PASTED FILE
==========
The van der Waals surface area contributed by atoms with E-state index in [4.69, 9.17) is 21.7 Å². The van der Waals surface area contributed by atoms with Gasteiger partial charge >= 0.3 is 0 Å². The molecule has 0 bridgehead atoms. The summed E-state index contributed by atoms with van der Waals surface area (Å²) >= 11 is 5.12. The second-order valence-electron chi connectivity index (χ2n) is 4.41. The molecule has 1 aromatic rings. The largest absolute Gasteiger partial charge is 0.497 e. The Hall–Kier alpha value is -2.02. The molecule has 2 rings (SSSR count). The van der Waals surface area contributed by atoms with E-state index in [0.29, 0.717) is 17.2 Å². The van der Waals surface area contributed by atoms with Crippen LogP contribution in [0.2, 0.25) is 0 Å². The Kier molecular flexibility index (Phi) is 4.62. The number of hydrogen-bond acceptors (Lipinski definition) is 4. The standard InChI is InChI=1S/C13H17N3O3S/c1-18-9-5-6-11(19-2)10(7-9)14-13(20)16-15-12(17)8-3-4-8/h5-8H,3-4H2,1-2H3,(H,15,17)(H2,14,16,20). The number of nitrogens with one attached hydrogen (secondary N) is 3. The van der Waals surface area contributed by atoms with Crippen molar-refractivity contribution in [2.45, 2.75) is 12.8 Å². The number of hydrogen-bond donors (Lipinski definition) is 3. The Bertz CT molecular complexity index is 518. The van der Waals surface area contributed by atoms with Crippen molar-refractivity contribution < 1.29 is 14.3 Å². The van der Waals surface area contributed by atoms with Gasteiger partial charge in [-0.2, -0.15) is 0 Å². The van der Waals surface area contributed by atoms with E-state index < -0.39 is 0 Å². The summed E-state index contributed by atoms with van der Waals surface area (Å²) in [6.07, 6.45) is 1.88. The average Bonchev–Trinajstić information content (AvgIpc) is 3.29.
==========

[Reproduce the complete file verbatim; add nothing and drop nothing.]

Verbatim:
The van der Waals surface area contributed by atoms with E-state index in [4.69, 9.17) is 21.7 Å². The van der Waals surface area contributed by atoms with Gasteiger partial charge >= 0.3 is 0 Å². The molecule has 0 bridgehead atoms. The summed E-state index contributed by atoms with van der Waals surface area (Å²) >= 11 is 5.12. The second-order valence-electron chi connectivity index (χ2n) is 4.41. The molecule has 1 aromatic rings. The largest absolute Gasteiger partial charge is 0.497 e. The Hall–Kier alpha value is -2.02. The molecule has 2 rings (SSSR count). The van der Waals surface area contributed by atoms with E-state index in [0.29, 0.717) is 17.2 Å². The van der Waals surface area contributed by atoms with Crippen LogP contribution in [0.2, 0.25) is 0 Å². The Kier molecular flexibility index (Phi) is 4.62. The number of hydrogen-bond acceptors (Lipinski definition) is 4. The standard InChI is InChI=1S/C13H17N3O3S/c1-18-9-5-6-11(19-2)10(7-9)14-13(20)16-15-12(17)8-3-4-8/h5-8H,3-4H2,1-2H3,(H,15,17)(H2,14,16,20). The number of nitrogens with one attached hydrogen (secondary N) is 3. The van der Waals surface area contributed by atoms with Crippen molar-refractivity contribution in [2.45, 2.75) is 12.8 Å². The number of hydrogen-bond donors (Lipinski definition) is 3. The Bertz CT molecular complexity index is 518. The van der Waals surface area contributed by atoms with Crippen molar-refractivity contribution < 1.29 is 14.3 Å². The van der Waals surface area contributed by atoms with Gasteiger partial charge in [-0.2, -0.15) is 0 Å². The van der Waals surface area contributed by atoms with E-state index < -0.39 is 0 Å². The summed E-state index contributed by atoms with van der Waals surface area (Å²) in [6.07, 6.45) is 1.88. The average Bonchev–Trinajstić information content (AvgIpc) is 3.29.